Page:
Rise up, shepherd, and follow

Origins. The text of this spiritual was first published in Lippincott’s Monthly Magazine, vol. 47, January 1891, in the middle of a fictional story called “Christmas Gifts” (pp. 104-115 | Fig. 1) by Ruth McEnery Stuart (1852–1917). The story takes place in a location called Sucrier Plantation in Louisiana, and the song is described in the context of a group of slaves performing for their master. The song was given with two verses, the first of which appeared later in other publications and has endured as part of the ongoing publication history of the song.


Fig. 1. Lippincott’s Monthly Magazine, vol. 47, January 1891.

Stuart was born in Louisiana and lived there many years before eventually moving to New York City in the 1890s. She seems to have transcribed a real plantation song rather than creating one for the story, although it’s impossible to say to what degree of accuracy Stuart may have recorded the song, if it isn’t entirely original. White writers have been known to compose new spirituals in the style of old slave songs, “Sweet little Jesus boy” being one prominent example (written by Robert Mac Gimsey in 1934). Stuart’s story was repeated in her book A Golden Wedding and Other Tales (NY: Harper & Brothers, 1893 | PDF).

Stuart’s version of the song was set to music by Kate Douglas Wiggin (1856–1923), who is known mostly as an advocate for kindergarten education programs in the U.S. and as a writer. Wiggin’s setting was dated 1893 and published in a small collection, Nine Love Songs and a Carol (NY: Houghton Mifflin & Co., 1896 | PDF). The song and the collection as a whole were dedicated to the Wellesley Glee Club. In this score (Fig. 2), the text was drawn from Stuart’s 1893 book and credited to her, and the music was credited to Wiggin, but labeled “To be sung after the fashion of a plantation melody.” The verses bare some resemblance to the versions of the spiritual that would be published later, but otherwise her composition is too harmonically and structurally complex to be an accurate imitation of a plantation melody. Having lived primarily in Maine, California, and New York, her exposure to plantation music was likely very limited, probably informed by touring groups from the south.

Fig. 2. Nine Love Songs and a Carol (NY: Houghton Mifflin & Co., 1896).

Stuart’s version of the spiritual appeared once more in her collection Plantation Songs and Other Verse (NY: D. Appleton & Co., 1916 | Archive.org), pp. 70-71, except in this printing, the end of each verse was extended as follows:

Rise up, shepherd, an’ foller!
Foller, foller, foller, foller,
Rise, O sinner, rise an’ foller,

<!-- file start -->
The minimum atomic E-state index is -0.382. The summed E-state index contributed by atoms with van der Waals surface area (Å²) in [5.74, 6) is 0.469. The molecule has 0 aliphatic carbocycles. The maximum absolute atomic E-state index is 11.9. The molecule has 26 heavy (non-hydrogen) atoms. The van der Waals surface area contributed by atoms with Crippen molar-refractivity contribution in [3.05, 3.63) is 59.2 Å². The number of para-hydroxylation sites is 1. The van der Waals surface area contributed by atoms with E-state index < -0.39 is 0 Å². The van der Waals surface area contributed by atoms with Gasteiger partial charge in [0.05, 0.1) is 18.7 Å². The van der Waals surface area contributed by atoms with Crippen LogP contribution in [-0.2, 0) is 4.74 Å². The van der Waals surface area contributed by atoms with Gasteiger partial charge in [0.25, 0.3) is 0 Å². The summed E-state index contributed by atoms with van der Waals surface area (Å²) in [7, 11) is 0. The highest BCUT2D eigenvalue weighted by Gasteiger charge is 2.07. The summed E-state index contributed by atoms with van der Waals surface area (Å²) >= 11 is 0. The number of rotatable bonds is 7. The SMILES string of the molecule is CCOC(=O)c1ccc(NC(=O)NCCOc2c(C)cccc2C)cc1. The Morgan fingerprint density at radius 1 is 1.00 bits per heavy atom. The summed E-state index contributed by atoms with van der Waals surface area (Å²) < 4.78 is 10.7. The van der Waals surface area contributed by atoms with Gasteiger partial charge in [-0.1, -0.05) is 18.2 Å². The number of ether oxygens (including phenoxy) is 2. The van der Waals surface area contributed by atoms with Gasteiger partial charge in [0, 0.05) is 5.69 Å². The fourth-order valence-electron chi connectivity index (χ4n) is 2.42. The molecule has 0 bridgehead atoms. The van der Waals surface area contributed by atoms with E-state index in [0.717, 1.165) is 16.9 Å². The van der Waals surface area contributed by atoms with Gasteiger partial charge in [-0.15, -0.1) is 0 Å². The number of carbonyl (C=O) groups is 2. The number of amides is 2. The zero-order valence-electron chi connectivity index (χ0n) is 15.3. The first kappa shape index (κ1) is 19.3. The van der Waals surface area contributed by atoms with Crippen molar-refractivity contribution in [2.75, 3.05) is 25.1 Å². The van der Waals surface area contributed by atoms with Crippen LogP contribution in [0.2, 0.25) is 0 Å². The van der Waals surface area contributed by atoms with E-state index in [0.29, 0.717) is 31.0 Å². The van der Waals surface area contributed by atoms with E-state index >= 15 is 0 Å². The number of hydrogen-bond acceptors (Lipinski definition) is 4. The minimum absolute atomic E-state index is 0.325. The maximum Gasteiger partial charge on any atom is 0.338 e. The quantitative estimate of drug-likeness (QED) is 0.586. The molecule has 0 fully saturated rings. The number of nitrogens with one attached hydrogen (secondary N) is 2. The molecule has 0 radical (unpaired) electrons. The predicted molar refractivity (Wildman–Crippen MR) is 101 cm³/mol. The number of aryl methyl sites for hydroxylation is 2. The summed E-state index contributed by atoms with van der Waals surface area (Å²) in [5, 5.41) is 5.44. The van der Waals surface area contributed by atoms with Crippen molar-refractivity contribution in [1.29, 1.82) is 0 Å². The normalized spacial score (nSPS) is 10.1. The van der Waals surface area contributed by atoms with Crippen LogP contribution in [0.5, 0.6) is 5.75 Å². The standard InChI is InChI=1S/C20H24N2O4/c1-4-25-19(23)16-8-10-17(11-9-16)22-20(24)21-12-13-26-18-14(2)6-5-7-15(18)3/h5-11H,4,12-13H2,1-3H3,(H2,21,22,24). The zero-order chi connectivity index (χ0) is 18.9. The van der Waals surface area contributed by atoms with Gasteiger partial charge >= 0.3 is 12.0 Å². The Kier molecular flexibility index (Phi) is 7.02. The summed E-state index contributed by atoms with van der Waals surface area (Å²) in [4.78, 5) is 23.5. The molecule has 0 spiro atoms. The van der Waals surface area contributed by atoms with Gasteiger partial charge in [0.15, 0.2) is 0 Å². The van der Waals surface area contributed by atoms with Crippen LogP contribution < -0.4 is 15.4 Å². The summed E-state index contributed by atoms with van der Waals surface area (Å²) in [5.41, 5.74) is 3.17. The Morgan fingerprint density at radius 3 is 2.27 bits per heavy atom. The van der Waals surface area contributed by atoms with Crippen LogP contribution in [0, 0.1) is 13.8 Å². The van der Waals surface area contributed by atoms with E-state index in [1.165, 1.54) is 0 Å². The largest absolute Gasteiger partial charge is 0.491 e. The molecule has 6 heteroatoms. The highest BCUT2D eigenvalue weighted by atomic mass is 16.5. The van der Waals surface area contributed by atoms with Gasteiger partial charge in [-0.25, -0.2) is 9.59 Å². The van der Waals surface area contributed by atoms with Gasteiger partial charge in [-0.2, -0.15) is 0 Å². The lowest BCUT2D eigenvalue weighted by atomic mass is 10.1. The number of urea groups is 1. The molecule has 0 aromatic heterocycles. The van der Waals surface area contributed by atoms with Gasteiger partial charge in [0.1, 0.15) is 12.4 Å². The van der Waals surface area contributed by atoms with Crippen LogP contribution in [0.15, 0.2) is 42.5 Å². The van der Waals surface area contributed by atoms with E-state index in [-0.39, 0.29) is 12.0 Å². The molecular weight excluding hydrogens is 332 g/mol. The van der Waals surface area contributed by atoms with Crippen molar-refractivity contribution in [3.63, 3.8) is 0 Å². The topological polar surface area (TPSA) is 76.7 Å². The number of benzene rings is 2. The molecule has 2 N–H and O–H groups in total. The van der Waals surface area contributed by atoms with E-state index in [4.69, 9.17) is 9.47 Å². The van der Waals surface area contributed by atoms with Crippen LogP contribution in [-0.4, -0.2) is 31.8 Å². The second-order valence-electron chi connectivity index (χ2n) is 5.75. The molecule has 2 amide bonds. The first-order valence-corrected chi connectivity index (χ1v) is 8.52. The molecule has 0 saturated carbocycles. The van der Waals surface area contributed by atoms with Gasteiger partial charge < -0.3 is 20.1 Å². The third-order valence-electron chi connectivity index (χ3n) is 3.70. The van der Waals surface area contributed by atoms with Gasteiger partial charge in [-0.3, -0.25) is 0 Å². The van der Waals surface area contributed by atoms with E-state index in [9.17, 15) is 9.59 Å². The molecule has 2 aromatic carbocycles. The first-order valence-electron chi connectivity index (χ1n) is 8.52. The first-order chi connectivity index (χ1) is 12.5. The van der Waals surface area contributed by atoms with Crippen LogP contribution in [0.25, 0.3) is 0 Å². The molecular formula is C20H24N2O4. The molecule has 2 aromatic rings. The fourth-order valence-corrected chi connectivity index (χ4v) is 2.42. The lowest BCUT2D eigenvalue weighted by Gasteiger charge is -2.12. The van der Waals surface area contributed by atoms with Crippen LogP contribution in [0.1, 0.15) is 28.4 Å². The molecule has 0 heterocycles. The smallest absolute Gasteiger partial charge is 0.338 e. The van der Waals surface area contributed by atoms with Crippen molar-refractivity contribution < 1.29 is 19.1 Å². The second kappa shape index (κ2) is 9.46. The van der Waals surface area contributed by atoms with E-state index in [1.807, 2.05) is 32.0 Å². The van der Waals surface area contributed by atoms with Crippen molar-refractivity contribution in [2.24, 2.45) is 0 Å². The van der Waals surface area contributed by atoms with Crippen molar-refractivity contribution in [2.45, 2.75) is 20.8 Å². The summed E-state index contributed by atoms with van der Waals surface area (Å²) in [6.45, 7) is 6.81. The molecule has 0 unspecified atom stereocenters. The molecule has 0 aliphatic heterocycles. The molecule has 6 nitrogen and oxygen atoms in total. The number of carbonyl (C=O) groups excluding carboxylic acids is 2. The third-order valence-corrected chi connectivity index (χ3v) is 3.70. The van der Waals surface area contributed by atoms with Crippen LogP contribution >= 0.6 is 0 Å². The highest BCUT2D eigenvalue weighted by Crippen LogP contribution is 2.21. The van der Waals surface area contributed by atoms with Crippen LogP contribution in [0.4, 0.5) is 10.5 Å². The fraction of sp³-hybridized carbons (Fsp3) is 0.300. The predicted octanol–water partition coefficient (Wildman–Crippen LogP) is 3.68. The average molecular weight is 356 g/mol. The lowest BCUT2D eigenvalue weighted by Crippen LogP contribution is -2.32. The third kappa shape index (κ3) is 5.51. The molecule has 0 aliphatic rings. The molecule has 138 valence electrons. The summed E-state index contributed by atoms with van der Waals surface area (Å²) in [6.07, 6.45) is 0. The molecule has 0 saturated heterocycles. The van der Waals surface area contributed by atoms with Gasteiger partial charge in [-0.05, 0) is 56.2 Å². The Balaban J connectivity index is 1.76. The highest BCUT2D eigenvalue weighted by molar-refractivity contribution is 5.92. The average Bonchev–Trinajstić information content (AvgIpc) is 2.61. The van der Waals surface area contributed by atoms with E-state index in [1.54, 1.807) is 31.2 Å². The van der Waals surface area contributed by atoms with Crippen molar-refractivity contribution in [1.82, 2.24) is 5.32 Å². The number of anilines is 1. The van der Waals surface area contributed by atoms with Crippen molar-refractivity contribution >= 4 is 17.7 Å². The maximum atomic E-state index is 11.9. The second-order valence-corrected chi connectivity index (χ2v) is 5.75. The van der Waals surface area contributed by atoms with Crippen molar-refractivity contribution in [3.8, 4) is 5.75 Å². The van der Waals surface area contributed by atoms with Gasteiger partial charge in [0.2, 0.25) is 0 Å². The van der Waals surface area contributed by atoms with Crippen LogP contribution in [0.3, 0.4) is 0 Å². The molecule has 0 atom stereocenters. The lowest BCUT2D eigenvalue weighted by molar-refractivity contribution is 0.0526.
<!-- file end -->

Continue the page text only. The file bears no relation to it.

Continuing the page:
Foller de star
F’om near an’ far—
Foller de star o’ Bethlehem!

Another version of the spiritual appeared in The Young Woman’s Journal, vol. 11, no. 12 (Dec. 1900 | Fig. 3), in an article “The folk songs of America” by Clara Eames (pp. 552-560), whose husband Henry Purmort Eames (1872–1950) was director of the piano department at the University of Nebraska and had toured the country extensively as a concert pianist in the 1890s. Unfortunately, the article says little about how the songs were collected, except one of the other songs had been acquired from North Carolina. This version of “Rise up, shepherd,” printed without music, is similar to Stuart’s version in many respects, but with some minor differences in wording in many places and an entirely different second verse. This printing would seem to give weight to the argument that Stuart’s version was something she had collected rather than written herself.


Fig. 3. The Young Woman’s Journal, vol. 11, no. 12 (Dec. 1900).


The spiritual then emerged through the music program at Hampton University in Virginia. The school had a longstanding venture of publishing collections of spirituals, originally gathered from its student singers. The song was published in the school’s journal, The Southern Workman, vol. 31, no. 2 (February 1902 | Fig. 4), p. 122, with music. The text of this version, numbered in two verses, is the same as the complete first verse and first refrain from The Young Woman’s Journal. The music is far more consistent with traditional spirituals than what had been composed by Wiggin, and this printing contains the flatted seventh in the refrain, which is one of the most characteristic, recognizable features of the song. Again, the great misfortune here is that the song appeared without explanation as to how it was collected.